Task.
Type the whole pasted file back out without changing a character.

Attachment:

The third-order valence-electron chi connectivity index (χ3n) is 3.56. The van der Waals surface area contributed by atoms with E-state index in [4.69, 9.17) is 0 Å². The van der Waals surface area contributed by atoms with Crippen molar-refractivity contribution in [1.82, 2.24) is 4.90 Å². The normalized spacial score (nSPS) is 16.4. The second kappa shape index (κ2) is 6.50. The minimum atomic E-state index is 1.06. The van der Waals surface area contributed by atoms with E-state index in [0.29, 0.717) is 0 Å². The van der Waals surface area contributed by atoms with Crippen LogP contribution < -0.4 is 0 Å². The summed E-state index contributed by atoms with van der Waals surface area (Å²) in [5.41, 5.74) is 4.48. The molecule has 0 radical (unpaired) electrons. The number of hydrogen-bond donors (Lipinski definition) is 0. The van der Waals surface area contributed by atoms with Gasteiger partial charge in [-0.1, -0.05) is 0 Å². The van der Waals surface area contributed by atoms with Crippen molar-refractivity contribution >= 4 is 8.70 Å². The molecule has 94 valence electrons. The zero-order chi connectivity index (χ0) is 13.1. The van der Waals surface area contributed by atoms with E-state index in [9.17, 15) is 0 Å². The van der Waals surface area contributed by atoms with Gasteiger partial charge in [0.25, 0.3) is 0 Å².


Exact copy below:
The third-order valence-electron chi connectivity index (χ3n) is 3.56. The van der Waals surface area contributed by atoms with E-state index in [4.69, 9.17) is 0 Å². The van der Waals surface area contributed by atoms with Crippen molar-refractivity contribution in [1.82, 2.24) is 4.90 Å². The normalized spacial score (nSPS) is 16.4. The second kappa shape index (κ2) is 6.50. The minimum atomic E-state index is 1.06. The van der Waals surface area contributed by atoms with E-state index in [0.29, 0.717) is 0 Å². The van der Waals surface area contributed by atoms with Crippen LogP contribution < -0.4 is 0 Å². The summed E-state index contributed by atoms with van der Waals surface area (Å²) in [5.41, 5.74) is 4.48. The molecule has 0 radical (unpaired) electrons. The number of hydrogen-bond donors (Lipinski definition) is 0. The van der Waals surface area contributed by atoms with Gasteiger partial charge in [-0.1, -0.05) is 0 Å². The van der Waals surface area contributed by atoms with Crippen molar-refractivity contribution >= 4 is 8.70 Å². The molecule has 94 valence electrons. The zero-order chi connectivity index (χ0) is 13.1. The van der Waals surface area contributed by atoms with E-state index in [9.17, 15) is 0 Å². The van der Waals surface area contributed by atoms with Gasteiger partial charge in [0.25, 0.3) is 0 Å².